Parents as teachers means parents helping children learn

Parents as teachers means parents helping children learn. Busy parents and especially single parents raising children can easily incorporate these activities into the daily routine.

As a parent, you are your child's first and best teacher. Your child's attitude toward learning and school in general comes from you. So does his/her work ethic, and both are important to your child's success - in school and out.

Important issues of health and nutrition fall within your domain, issues which can be addressed only by you.


An alarming number of children are simply not getting enough sleep for their brains to function properly.

Lack of sleep may be responsible for most of the failure in schools today!

Most parents are not aware of the general sleep requirements of school-aged children. Many parents send their children off to bed thinking they are going to sleep when, in fact, they are texting or using the computer to communicate with friends or browse the internet. Parents are wising up and learning to ask children to leave cell phones and mp3 players charging in another room at night.

When deprived of sufficient sleep, the brain alternates periods of focus with periods of non-focus. The sleep-deprived child, then, is unable to focus or concentrate. The situation presents itself as ADD-ish behavior.


Most parents as teachers want their children to be involved in as many activities as possible, and there's nothing wrong with that. In fact, we know that for younger children especially, the more experiences they have, the more dendrites their brains will grow.

However, multiple sports opportunities and extra-curricular activities may be preventing children from getting the rest they need as many of them must stay up late doing the obligatory homework assignments after returning home from these activities.

These sports and extra-curricular activities, though beneficial, may in large quantities be robbing out children of the sleep necessary for optimum brain function. It may also be preventing them from having the time to

play which is of critical importance to child development.

Moderation is the key, and parents as teachers must achieve some sort of balance.


Glucose is fuel for the brain, and a good breakfast really will help your child learn, especially if it includes orange juice not made from concentrate. Studies by Dr. Fritz Mengert, neuro-epistomologist and learning expert, indicate that 6 oz. of the juice delivered each morning may significantly improve performance of at-risk children.

He also recommends low-fat snacks such as animal crackers and low-salt pretzels to boost glucose amounts at mid morning and in the afternoon to provide a steady amount of fuel for learning. So sending snacks to school with your child is a good way for you to help in your role as teacher.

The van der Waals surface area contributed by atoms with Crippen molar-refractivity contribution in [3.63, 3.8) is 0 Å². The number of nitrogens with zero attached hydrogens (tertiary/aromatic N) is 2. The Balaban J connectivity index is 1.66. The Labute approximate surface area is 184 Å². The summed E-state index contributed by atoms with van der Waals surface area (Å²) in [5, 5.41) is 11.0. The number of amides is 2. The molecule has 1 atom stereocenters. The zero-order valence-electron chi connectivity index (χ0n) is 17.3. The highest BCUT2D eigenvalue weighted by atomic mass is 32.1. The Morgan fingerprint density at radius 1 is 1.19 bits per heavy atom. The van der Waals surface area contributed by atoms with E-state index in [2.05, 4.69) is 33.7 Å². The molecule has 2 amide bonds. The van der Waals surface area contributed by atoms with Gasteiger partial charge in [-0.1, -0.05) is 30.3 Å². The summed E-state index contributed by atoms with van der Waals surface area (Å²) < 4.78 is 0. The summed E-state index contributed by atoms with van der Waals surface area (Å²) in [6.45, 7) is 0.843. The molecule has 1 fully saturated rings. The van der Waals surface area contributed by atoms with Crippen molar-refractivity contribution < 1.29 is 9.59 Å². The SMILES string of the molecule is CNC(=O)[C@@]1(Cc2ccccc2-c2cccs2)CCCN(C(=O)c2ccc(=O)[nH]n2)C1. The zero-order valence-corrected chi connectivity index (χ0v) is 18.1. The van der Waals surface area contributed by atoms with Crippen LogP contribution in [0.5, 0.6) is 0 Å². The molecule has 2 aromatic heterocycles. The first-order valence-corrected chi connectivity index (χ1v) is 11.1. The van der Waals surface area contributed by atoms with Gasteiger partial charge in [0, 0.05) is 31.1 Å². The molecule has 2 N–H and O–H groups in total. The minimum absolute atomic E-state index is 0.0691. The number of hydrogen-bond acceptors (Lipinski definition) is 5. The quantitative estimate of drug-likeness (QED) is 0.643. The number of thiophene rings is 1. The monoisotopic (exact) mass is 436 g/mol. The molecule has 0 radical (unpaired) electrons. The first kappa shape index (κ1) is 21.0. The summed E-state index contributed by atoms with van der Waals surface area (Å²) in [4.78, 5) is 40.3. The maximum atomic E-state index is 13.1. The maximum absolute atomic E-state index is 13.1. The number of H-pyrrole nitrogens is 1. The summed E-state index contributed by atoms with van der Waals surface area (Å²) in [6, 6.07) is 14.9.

Glucose, fuel for the brain, is depleted during learning so snacks which are low in sugar and fat are a good way to refuel for learning.


The brain is 97% water and heats up during learning so water must be replaced to keep it functioning properly. Sending your child to school with a water bottle and encouraging him/her to drink water regularly at home is very important.

All liquids are not created equal!

There is no substitute for water!

Go to Focus Games from Parents as Teachers
Go to Memory Improvement Exercises from Parents as Teachers

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The Car

Time spent in the car can be time spent learning. Consider turning off the radio or DVD player for part of your travel time. It's a good way to pass the time, and it is the perfect time to build vocabulary.

Learning is all about language. So give them plenty! The brain loves stories, and telling your children happy stories from your childhood is a good place to start. From there, help keep your family history alive by making it a regular part of your family's routine.

It is the ideal time for practicing those all-important multiplication tables in math, too.

The Couch

You're tired at the end of the day, and the kids are wanting to watch television. You can make it all work to your advantage by making TV time learning time. All the elements of good stories are there - character, setting, heroes and heroines - and the pause button enables conversation and brief discussions.

Here are some ideas for these short conversations:

~ What do you think is going to happen next?

~ Do you remember when .....?

~ What do you think about.........?

~ That is sort of like.............

Making predictions, drawing conclusions, and summarizing are all important reading skills, and this is a great time to practice them.

The Kitchen Counter

Cooking together is a wonderful way to practice math skills. Doubling recipes can be a lesson in fractions, and measurement is a critically important skill which has all kinds of practical applications.

And at the end of the lesson -- there's something to eat! What could be better?